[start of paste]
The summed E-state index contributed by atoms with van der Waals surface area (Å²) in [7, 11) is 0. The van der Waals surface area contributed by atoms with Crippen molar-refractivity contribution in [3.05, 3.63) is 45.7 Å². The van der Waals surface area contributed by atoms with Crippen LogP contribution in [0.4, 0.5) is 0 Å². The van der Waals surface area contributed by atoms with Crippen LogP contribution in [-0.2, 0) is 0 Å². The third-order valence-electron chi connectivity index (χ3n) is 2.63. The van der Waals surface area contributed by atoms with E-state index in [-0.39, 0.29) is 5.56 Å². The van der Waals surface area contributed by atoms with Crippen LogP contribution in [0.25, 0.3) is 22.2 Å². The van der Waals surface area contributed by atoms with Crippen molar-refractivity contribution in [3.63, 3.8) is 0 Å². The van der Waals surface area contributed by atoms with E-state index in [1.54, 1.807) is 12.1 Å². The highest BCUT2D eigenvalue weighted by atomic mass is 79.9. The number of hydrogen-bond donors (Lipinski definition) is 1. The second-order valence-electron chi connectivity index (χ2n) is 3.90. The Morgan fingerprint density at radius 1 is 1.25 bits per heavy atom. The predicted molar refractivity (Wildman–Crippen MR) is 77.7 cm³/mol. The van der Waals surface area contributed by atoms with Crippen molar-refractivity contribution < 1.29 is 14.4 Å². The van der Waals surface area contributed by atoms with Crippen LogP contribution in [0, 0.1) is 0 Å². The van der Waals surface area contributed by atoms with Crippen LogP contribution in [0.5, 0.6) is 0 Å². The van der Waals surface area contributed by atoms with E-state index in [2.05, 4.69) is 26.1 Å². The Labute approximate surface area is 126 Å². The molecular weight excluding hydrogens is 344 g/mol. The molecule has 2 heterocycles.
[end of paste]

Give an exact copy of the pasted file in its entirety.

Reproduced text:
The summed E-state index contributed by atoms with van der Waals surface area (Å²) in [7, 11) is 0. The van der Waals surface area contributed by atoms with Crippen molar-refractivity contribution in [3.05, 3.63) is 45.7 Å². The van der Waals surface area contributed by atoms with Crippen LogP contribution in [0.4, 0.5) is 0 Å². The van der Waals surface area contributed by atoms with Crippen LogP contribution in [-0.2, 0) is 0 Å². The third-order valence-electron chi connectivity index (χ3n) is 2.63. The van der Waals surface area contributed by atoms with E-state index in [-0.39, 0.29) is 5.56 Å². The van der Waals surface area contributed by atoms with Crippen LogP contribution in [0.25, 0.3) is 22.2 Å². The van der Waals surface area contributed by atoms with Crippen molar-refractivity contribution in [3.63, 3.8) is 0 Å². The van der Waals surface area contributed by atoms with E-state index in [1.54, 1.807) is 12.1 Å². The highest BCUT2D eigenvalue weighted by atomic mass is 79.9. The number of hydrogen-bond donors (Lipinski definition) is 1. The second-order valence-electron chi connectivity index (χ2n) is 3.90. The Morgan fingerprint density at radius 1 is 1.25 bits per heavy atom. The predicted molar refractivity (Wildman–Crippen MR) is 77.7 cm³/mol. The van der Waals surface area contributed by atoms with Crippen molar-refractivity contribution < 1.29 is 14.4 Å². The van der Waals surface area contributed by atoms with Crippen LogP contribution in [0, 0.1) is 0 Å². The van der Waals surface area contributed by atoms with Crippen LogP contribution in [0.5, 0.6) is 0 Å². The van der Waals surface area contributed by atoms with E-state index in [2.05, 4.69) is 26.1 Å². The Labute approximate surface area is 126 Å². The molecular weight excluding hydrogens is 344 g/mol. The molecule has 2 heterocycles.